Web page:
Volume 38 - Article 22 | Pages 549–576

Ultra-low fertility in South Korea: The role of the tempo effect

By Sam Hyun Yoo, Tomáš Sobotka

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Date received:12 Apr 2017
Date published:14 Feb 2018
Word count:6794
Keywords:Asia, decomposition, first birth, Korea, parity, postponement, South Korea, tempo effects, ultra-low fertility
Additional files:3650_additional-file (xlsm file, 3 MB)


Background: The total fertility rate (TFR) in South Korea has fallen below 1.3 since 2001. The role of the rapid shift toward a late-childbearing pattern in driving Korean fertility decline to this ultra-low level has been little explored until now.

Objective: We provide an in-depth analysis of period fertility trends by birth order in South Korea from 1981 to 2015, when the period TFR fell from 2.57 to extremely low levels.

Methods: We combine census and birth registration data to estimate period and cohort fertility indicators by birth order. We compare changes in conventional TFR with tempo- and parity-adjusted total fertility rate (TFRp*) and their birth-order-specific components.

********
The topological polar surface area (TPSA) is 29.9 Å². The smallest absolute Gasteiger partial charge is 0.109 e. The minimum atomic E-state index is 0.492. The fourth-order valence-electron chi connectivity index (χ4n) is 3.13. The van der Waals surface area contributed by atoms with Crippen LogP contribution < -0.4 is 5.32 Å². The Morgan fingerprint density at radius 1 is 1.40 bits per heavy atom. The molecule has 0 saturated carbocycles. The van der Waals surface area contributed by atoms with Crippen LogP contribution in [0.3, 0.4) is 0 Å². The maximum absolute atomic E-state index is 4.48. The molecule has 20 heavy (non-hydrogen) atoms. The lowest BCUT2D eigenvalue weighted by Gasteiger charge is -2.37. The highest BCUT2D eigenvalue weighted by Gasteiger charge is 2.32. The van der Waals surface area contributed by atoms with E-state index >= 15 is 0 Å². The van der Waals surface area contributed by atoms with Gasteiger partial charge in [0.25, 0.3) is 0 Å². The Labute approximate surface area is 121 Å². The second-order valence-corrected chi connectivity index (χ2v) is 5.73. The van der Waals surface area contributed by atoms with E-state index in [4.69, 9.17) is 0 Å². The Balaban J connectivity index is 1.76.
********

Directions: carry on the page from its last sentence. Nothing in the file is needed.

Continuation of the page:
Results: The tempo effect linked to the shift toward delayed childbearing has had a strong and persistent negative influence on period TFRs in South Korea since the early 1980s. Without the shift to later childbearing, period fertility rates in South Korea would consistently stay higher and decline more gradually, reaching a threshold of very low fertility, 1.5, only in 2014. The postponement of childbearing and the resulting tempo effect were strongest in the early 2000s, when Korean TFR reached the lowest levels. More recently, Korean fertility has been characterized by a diminishing tempo effect and falling first and second birth rates. This trend marks a break with the previous pattern of almost universal fertility and a strong two-child family model.

Contribution: Our study demonstrates the importance of the tempo effect in explaining the shift to ultra-low fertility in South Korea and in East Asia.

Author's Affiliation

Sam Hyun Yoo - Hanyang University, Korea, Republic Of [Email]
Tomáš Sobotka - Wittgenstein Centre for Demography and Global Human Capital (IIASA, OeAW, University of Vienna), Austria [Email]

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